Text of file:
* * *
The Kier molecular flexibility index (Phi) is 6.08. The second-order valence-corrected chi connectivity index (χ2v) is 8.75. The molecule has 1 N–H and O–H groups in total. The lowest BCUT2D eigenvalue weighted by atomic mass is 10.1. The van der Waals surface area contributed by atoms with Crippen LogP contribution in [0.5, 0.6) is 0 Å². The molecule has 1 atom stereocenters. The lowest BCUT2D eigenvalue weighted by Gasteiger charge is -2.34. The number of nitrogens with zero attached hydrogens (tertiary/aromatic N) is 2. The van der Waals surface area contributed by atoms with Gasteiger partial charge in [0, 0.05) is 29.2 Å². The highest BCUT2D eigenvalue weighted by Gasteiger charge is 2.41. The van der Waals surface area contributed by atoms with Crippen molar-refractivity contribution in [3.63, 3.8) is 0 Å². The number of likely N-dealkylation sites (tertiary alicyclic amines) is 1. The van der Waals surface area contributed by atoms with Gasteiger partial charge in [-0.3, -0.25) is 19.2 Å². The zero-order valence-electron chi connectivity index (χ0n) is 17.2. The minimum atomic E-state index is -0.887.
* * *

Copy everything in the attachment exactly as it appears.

The Kier molecular flexibility index (Phi) is 6.08. The second-order valence-corrected chi connectivity index (χ2v) is 8.75. The molecule has 1 N–H and O–H groups in total. The lowest BCUT2D eigenvalue weighted by atomic mass is 10.1. The van der Waals surface area contributed by atoms with Crippen LogP contribution in [0.5, 0.6) is 0 Å². The molecule has 1 atom stereocenters. The lowest BCUT2D eigenvalue weighted by Gasteiger charge is -2.34. The number of nitrogens with zero attached hydrogens (tertiary/aromatic N) is 2. The van der Waals surface area contributed by atoms with Gasteiger partial charge in [0, 0.05) is 29.2 Å². The highest BCUT2D eigenvalue weighted by Gasteiger charge is 2.41. The van der Waals surface area contributed by atoms with Crippen molar-refractivity contribution in [3.63, 3.8) is 0 Å². The number of likely N-dealkylation sites (tertiary alicyclic amines) is 1. The van der Waals surface area contributed by atoms with Gasteiger partial charge in [-0.3, -0.25) is 19.2 Å². The zero-order valence-electron chi connectivity index (χ0n) is 17.2. The minimum atomic E-state index is -0.887.